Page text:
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Study indicates HPV vaccine is not linked to increased sexual activity among girls

Category: Sexually Transmitted Diseases

A new study conducted by the Kaiser Permanente Center for Health Research showed that receiving the human papillomavirus (HPV) vaccine is not linked to sexual promiscuity among girls.

The study, which was published in the journal Pediatrics, looked at 1,398 11-year-old girls from Georgia over the course of three years who were part of the Kaiser Permamente Health Plan in 2006 and 2007. Of the test group, 493 received at least one dose of the HPV vaccine Gardisil, while the other 905 girls did not. The study looked for indicators of sexual activity, such as testing for sexually transmitted infections (STI), taking a pregnancy test or receiving counseling for birth control.

Only ten percent of the girls in both groups had to get tested, diagnosed or counseled and the results showed that there was no statistical difference between those who received the HPV vaccination and those who didn't.

An increased risk of sexual promiscuity "has been raised as a concern around HPV vaccination and invoked as a reason for not vaccinating, but has no support empirically, and is clinically and ethically wrong," Gregory Zimet, M.D. who studies peoples' perspectives on the vaccine, told USA Today.

The lead author of the study, Robert Bednarczyk, M.D., told the news source that past research has coincided with the report's results, but most of it relied on self-reported surveys by girls or their guardians. This was one of the first clinical investigations on the issue.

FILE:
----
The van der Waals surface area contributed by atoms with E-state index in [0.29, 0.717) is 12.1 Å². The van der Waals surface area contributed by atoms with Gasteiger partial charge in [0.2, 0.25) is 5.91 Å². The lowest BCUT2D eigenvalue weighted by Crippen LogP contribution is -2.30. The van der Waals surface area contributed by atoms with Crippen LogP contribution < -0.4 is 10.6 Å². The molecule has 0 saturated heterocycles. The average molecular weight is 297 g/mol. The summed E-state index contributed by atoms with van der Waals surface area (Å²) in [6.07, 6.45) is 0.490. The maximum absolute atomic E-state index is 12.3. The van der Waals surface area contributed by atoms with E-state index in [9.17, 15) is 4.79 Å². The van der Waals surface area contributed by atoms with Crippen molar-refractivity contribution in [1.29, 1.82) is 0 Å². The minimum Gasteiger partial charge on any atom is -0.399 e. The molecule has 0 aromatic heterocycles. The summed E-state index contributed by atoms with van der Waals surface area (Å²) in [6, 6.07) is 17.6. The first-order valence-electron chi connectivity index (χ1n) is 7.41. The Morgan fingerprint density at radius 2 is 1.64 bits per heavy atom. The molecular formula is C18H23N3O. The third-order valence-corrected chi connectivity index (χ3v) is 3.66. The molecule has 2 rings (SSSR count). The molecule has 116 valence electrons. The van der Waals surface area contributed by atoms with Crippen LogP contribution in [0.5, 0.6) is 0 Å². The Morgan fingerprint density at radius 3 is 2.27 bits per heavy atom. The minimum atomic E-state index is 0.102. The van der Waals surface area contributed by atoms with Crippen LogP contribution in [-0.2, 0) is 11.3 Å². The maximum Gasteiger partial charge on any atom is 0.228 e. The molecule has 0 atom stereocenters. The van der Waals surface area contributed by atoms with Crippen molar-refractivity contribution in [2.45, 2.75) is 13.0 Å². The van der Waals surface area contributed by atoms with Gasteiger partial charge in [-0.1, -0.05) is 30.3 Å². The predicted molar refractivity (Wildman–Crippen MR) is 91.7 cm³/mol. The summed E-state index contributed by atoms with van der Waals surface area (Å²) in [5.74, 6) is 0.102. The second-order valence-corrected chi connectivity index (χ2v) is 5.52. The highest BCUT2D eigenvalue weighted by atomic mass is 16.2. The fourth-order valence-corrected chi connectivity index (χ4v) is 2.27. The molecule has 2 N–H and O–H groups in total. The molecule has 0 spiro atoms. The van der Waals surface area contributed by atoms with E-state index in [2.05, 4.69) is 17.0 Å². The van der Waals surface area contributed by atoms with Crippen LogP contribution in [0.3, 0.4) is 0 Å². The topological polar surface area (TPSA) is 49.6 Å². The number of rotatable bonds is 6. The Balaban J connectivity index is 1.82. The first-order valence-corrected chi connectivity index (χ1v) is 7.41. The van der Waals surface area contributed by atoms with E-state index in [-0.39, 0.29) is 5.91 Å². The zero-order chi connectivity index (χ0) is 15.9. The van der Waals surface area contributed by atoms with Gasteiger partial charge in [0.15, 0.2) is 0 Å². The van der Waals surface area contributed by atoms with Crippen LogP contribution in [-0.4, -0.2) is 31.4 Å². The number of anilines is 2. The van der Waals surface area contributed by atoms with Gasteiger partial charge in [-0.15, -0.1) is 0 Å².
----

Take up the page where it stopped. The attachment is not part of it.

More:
According to the Centers for Disease Control (CDC), cervical cancer, which is primarily caused by HPV, kills nearly 4,000 women a year. The source suggests that 11 and 12 year old girls, as well as adolescents and women from 13 to 26 years old who have not received a prior vaccination, take Gardasil, which was licensed by the FDA in 2006. Males can also take Gardasil to defend against certain kinds of genital warts.

The National Cancer Institute (NCI) reports that HPV is the most common STI in the United States and that more than 50 percent of people have contracted at least one type of HPV throughout the course their lives. HPV is detected via cell testing, while other STDs can detected with a blood test.

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